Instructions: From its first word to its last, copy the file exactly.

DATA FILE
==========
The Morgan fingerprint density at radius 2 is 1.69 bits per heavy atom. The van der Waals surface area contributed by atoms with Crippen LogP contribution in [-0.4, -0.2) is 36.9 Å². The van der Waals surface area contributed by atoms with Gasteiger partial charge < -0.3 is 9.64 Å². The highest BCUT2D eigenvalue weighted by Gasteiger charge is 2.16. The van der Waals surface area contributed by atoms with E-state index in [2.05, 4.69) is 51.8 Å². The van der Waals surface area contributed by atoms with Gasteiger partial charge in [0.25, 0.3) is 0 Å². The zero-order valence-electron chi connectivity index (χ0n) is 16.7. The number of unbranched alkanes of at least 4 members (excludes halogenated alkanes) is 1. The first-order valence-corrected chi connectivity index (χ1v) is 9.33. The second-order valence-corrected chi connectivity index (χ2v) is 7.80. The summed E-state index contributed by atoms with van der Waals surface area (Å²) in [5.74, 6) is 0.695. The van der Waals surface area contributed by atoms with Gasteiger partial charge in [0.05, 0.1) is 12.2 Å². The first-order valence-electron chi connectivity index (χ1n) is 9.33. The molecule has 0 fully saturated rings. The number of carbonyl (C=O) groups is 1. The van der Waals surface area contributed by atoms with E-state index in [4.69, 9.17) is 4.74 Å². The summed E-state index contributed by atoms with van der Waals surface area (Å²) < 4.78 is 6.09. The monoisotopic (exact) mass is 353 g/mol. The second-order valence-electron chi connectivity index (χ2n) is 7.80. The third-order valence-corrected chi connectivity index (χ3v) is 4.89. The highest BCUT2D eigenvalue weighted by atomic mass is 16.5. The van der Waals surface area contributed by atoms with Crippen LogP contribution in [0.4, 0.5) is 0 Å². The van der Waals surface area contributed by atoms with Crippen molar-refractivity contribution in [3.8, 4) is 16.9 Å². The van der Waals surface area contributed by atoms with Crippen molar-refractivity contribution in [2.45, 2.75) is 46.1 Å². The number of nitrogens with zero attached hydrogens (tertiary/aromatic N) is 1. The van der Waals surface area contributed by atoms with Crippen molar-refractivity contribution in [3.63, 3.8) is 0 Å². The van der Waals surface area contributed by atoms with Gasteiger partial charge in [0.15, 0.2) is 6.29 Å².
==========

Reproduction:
The Morgan fingerprint density at radius 2 is 1.69 bits per heavy atom. The van der Waals surface area contributed by atoms with Crippen LogP contribution in [-0.4, -0.2) is 36.9 Å². The van der Waals surface area contributed by atoms with Gasteiger partial charge < -0.3 is 9.64 Å². The highest BCUT2D eigenvalue weighted by Gasteiger charge is 2.16. The van der Waals surface area contributed by atoms with E-state index in [2.05, 4.69) is 51.8 Å². The van der Waals surface area contributed by atoms with Gasteiger partial charge in [0.25, 0.3) is 0 Å². The zero-order valence-electron chi connectivity index (χ0n) is 16.7. The number of unbranched alkanes of at least 4 members (excludes halogenated alkanes) is 1. The first-order valence-corrected chi connectivity index (χ1v) is 9.33. The second-order valence-corrected chi connectivity index (χ2v) is 7.80. The summed E-state index contributed by atoms with van der Waals surface area (Å²) in [5.74, 6) is 0.695. The van der Waals surface area contributed by atoms with Gasteiger partial charge in [0.05, 0.1) is 12.2 Å². The first-order valence-electron chi connectivity index (χ1n) is 9.33. The molecule has 0 fully saturated rings. The number of carbonyl (C=O) groups is 1. The van der Waals surface area contributed by atoms with E-state index in [4.69, 9.17) is 4.74 Å². The summed E-state index contributed by atoms with van der Waals surface area (Å²) < 4.78 is 6.09. The monoisotopic (exact) mass is 353 g/mol. The second-order valence-electron chi connectivity index (χ2n) is 7.80. The third-order valence-corrected chi connectivity index (χ3v) is 4.89. The highest BCUT2D eigenvalue weighted by atomic mass is 16.5. The van der Waals surface area contributed by atoms with Crippen LogP contribution in [0.4, 0.5) is 0 Å². The van der Waals surface area contributed by atoms with Crippen molar-refractivity contribution in [3.8, 4) is 16.9 Å². The van der Waals surface area contributed by atoms with Crippen molar-refractivity contribution in [2.45, 2.75) is 46.1 Å². The number of nitrogens with zero attached hydrogens (tertiary/aromatic N) is 1. The van der Waals surface area contributed by atoms with Crippen molar-refractivity contribution in [3.63, 3.8) is 0 Å². The van der Waals surface area contributed by atoms with Gasteiger partial charge in [0.15, 0.2) is 6.29 Å².